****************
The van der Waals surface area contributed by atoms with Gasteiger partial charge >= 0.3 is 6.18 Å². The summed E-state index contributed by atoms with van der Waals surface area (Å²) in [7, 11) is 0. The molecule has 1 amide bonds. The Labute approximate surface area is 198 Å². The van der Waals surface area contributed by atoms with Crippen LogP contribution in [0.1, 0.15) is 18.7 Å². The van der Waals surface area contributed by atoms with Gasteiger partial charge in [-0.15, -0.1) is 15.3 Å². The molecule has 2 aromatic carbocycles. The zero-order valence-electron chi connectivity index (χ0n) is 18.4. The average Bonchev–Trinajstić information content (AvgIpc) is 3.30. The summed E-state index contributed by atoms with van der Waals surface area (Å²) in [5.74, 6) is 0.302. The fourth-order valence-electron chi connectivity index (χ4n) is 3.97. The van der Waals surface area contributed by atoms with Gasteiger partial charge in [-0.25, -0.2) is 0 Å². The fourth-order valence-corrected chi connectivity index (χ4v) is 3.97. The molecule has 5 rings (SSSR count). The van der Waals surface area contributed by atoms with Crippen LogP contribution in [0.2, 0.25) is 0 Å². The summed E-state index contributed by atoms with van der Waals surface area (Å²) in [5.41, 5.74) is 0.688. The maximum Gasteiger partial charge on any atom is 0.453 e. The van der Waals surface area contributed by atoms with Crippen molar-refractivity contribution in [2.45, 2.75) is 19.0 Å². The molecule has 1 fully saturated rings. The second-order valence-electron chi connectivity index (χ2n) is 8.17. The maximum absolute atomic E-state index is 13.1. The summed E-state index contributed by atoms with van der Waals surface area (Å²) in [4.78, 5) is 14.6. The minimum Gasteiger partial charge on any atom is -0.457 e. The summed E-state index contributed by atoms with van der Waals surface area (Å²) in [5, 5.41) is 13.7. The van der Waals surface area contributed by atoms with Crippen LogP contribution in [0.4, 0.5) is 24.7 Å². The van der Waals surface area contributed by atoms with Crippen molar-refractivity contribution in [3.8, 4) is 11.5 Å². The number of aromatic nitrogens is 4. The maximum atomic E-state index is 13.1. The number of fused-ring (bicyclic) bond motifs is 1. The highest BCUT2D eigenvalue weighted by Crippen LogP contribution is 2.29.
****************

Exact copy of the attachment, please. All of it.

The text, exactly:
The van der Waals surface area contributed by atoms with Gasteiger partial charge >= 0.3 is 6.18 Å². The summed E-state index contributed by atoms with van der Waals surface area (Å²) in [7, 11) is 0. The molecule has 1 amide bonds. The Labute approximate surface area is 198 Å². The van der Waals surface area contributed by atoms with Crippen LogP contribution in [0.1, 0.15) is 18.7 Å². The van der Waals surface area contributed by atoms with Gasteiger partial charge in [-0.15, -0.1) is 15.3 Å². The molecule has 2 aromatic carbocycles. The zero-order valence-electron chi connectivity index (χ0n) is 18.4. The average Bonchev–Trinajstić information content (AvgIpc) is 3.30. The summed E-state index contributed by atoms with van der Waals surface area (Å²) in [5.74, 6) is 0.302. The fourth-order valence-electron chi connectivity index (χ4n) is 3.97. The van der Waals surface area contributed by atoms with Gasteiger partial charge in [-0.25, -0.2) is 0 Å². The fourth-order valence-corrected chi connectivity index (χ4v) is 3.97. The molecule has 5 rings (SSSR count). The van der Waals surface area contributed by atoms with Crippen LogP contribution in [0.2, 0.25) is 0 Å². The summed E-state index contributed by atoms with van der Waals surface area (Å²) in [5.41, 5.74) is 0.688. The maximum Gasteiger partial charge on any atom is 0.453 e. The van der Waals surface area contributed by atoms with Crippen molar-refractivity contribution in [2.45, 2.75) is 19.0 Å². The molecule has 1 fully saturated rings. The second-order valence-electron chi connectivity index (χ2n) is 8.17. The maximum absolute atomic E-state index is 13.1. The summed E-state index contributed by atoms with van der Waals surface area (Å²) in [4.78, 5) is 14.6. The minimum Gasteiger partial charge on any atom is -0.457 e. The summed E-state index contributed by atoms with van der Waals surface area (Å²) in [5, 5.41) is 13.7. The van der Waals surface area contributed by atoms with Crippen LogP contribution in [0.4, 0.5) is 24.7 Å². The van der Waals surface area contributed by atoms with Crippen molar-refractivity contribution in [3.8, 4) is 11.5 Å². The number of aromatic nitrogens is 4. The maximum atomic E-state index is 13.1. The number of fused-ring (bicyclic) bond motifs is 1. The highest BCUT2D eigenvalue weighted by Crippen LogP contribution is 2.29.